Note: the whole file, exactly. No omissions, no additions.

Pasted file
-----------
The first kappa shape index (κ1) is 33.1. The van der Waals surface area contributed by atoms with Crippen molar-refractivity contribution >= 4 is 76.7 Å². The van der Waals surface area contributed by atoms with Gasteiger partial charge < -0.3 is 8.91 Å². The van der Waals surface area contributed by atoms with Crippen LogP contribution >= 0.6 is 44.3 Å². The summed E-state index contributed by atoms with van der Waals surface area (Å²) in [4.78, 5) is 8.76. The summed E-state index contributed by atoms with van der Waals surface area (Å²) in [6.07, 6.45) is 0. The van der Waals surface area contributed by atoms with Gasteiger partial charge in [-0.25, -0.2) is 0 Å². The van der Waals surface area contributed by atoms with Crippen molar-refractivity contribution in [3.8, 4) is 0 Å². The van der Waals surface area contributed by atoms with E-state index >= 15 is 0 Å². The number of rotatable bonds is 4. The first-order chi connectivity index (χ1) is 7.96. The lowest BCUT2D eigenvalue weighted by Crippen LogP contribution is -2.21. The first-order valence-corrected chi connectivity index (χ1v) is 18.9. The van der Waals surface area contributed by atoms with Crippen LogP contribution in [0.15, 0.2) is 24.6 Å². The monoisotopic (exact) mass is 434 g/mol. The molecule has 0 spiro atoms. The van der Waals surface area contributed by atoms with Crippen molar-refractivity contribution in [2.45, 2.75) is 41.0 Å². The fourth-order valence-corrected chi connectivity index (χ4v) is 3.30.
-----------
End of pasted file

The first kappa shape index (κ1) is 33.1. The van der Waals surface area contributed by atoms with Crippen molar-refractivity contribution >= 4 is 76.7 Å². The van der Waals surface area contributed by atoms with Gasteiger partial charge < -0.3 is 8.91 Å². The van der Waals surface area contributed by atoms with Crippen LogP contribution >= 0.6 is 44.3 Å². The summed E-state index contributed by atoms with van der Waals surface area (Å²) in [4.78, 5) is 8.76. The summed E-state index contributed by atoms with van der Waals surface area (Å²) in [6.07, 6.45) is 0. The van der Waals surface area contributed by atoms with Gasteiger partial charge in [-0.25, -0.2) is 0 Å². The van der Waals surface area contributed by atoms with Crippen molar-refractivity contribution in [3.8, 4) is 0 Å². The van der Waals surface area contributed by atoms with E-state index >= 15 is 0 Å². The number of rotatable bonds is 4. The first-order chi connectivity index (χ1) is 7.96. The lowest BCUT2D eigenvalue weighted by Crippen LogP contribution is -2.21. The first-order valence-corrected chi connectivity index (χ1v) is 18.9. The van der Waals surface area contributed by atoms with Crippen LogP contribution in [0.15, 0.2) is 24.6 Å². The monoisotopic (exact) mass is 434 g/mol. The molecule has 0 spiro atoms. The van der Waals surface area contributed by atoms with Crippen molar-refractivity contribution in [2.45, 2.75) is 41.0 Å². The fourth-order valence-corrected chi connectivity index (χ4v) is 3.30.